12th May 2022
Restrictions on the sale of pre-packed foods that are high in fat, sugar and salt (HFSS) have been on the agenda for several years and on 2 December 2021, the Food (Promotion and Placement) (England) Regulations 2021 (the Regulations) were made. The Regulations are due to come into force on 1 October 2022 and place restrictions on the promotion and placement of certain foods. You can read our previous article here which sets out the details of the Regulations.
On 6 April 2022, the Department for Health and Social Care issued detailed guidance for businesses and enforcers on how to interpret the Regulations. The guidance clarifies issues in the Regulations including:
Despite publication of the guidance, research has shown that almost half of all food businesses are not prepared for the implementation of the Regulations. According to Food Manufacture, research has shown that 43% of businesses interviewed felt unprepared for the new legislation while 70% said that they were not aware that volume promotions would be banned. A further 20% said they were unaware of the legislation altogether, while just one in three businesses had assessed their products ahead of the legislation taking effect.
With the Food and Drink industry still recovering from the pandemic coupled with the war in Ukraine, Brexit and the spiralling cost of living, it is perhaps unsurprising that the Food and Drink Federation has recently called on Government to delay implementation of the Regulations. It has been suggested that a delay of a year would give more time to solve some of the huge issues facing retailers and suppliers, from confusion over the Nutrient Profile Model and what products are in and out of scope, to the real problems facing smaller, less resourced stores.
Finally, the launch of a legal challenge to the Regulations by Kellogg’s may turn out to be the most significant road block yet. The Kellogg’s legal challenge takes issue with the application of the nutrient profiling model within the Regulations, which works like a virtual set of scales and calculates the nutritional value of a food by weighing up elements such as protein and fibre against salt and saturated fat. Kellogg’s lawyers argue that the application of the formula should be changed because it does not take into account the nutritional value of milk which is invariably added to the cereal. Tom Hickman QC, counsel for Kellogg’s, insists that the Regulations are skewed because they do not consider how cereals are actually consumed. In effect, cereals are being wrongly assessed under the new rules in their ‘dry form’.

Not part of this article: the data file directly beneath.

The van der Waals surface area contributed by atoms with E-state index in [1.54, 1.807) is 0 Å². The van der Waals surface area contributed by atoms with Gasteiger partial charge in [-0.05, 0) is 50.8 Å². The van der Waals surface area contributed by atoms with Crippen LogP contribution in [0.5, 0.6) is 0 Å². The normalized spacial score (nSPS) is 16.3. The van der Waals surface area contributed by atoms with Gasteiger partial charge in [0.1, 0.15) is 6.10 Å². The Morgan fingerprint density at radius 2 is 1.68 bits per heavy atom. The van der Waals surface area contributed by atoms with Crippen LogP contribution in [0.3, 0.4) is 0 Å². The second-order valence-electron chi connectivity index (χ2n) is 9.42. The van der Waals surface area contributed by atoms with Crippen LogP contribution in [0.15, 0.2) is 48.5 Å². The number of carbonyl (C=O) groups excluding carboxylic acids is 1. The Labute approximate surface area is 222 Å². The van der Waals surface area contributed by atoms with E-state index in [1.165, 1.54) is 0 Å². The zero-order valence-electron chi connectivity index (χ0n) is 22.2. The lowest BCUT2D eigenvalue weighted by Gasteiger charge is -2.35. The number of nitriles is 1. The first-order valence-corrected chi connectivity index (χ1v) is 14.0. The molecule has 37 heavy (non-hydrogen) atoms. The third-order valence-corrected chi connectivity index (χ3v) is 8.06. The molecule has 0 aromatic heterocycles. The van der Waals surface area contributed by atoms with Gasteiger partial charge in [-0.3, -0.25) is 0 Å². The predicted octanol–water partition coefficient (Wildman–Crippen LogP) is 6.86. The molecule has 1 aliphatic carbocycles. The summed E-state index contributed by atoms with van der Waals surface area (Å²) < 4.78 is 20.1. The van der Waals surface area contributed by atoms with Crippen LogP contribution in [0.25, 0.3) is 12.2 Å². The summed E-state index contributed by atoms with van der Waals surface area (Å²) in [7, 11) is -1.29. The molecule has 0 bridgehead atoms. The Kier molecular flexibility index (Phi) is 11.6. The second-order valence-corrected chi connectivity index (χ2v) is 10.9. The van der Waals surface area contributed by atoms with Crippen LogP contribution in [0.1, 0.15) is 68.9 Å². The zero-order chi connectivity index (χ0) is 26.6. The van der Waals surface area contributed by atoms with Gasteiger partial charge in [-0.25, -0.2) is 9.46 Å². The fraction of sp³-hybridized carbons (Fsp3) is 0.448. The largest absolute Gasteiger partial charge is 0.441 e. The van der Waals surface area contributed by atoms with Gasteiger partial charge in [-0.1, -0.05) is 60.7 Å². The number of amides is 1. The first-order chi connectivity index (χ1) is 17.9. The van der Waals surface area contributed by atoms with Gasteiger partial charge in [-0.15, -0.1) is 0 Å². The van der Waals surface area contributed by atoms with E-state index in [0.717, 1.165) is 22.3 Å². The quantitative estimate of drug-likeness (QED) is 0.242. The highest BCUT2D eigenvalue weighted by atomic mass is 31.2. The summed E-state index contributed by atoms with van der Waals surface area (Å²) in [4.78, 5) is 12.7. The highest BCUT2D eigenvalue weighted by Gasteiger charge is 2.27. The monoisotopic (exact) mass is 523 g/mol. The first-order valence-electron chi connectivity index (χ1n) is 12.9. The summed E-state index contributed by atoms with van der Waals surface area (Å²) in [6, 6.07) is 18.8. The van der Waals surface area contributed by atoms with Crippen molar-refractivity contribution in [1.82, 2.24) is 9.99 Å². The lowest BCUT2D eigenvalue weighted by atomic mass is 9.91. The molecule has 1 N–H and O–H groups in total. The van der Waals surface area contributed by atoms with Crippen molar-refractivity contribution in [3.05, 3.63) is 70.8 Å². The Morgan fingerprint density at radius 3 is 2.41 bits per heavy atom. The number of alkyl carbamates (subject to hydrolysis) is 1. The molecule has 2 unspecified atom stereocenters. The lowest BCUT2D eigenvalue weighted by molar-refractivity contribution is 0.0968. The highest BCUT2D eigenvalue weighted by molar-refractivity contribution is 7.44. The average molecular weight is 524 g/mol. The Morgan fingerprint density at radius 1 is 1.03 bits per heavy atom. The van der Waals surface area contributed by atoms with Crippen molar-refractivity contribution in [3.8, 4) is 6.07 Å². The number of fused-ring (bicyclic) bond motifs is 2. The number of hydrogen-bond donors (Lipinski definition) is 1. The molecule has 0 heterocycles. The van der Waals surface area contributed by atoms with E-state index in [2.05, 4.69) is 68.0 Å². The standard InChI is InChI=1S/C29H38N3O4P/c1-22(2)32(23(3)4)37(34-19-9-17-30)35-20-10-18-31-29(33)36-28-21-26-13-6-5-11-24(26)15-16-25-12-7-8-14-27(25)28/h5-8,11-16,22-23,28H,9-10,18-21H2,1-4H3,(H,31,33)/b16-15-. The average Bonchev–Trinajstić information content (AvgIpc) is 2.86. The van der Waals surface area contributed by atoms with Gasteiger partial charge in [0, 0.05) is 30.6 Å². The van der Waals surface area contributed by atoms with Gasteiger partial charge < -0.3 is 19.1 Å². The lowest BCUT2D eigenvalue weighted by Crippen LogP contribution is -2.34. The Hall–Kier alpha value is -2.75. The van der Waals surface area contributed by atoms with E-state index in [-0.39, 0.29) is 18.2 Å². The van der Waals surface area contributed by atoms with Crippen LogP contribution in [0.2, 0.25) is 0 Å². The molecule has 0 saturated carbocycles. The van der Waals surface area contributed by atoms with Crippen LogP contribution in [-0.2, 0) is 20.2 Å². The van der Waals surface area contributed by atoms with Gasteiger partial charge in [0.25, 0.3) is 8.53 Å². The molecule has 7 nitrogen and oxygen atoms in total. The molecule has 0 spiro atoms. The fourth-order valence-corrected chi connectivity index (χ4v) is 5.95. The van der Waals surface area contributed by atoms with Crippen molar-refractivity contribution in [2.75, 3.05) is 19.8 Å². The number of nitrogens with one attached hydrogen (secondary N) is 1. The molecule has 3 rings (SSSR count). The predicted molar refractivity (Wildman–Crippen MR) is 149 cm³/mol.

At the moment we have to work on the assumption that the restrictions on the promotion and placement of HFSS foods will come into force later this year even though at the time of writing there are fresh reports of a potential Government u-turn. If these Regulations affect your business, now is the time to understand the implications and get prepared. It may be the case that a reformulation of the product may be the best course of action and that will obviously take a significant amount of time.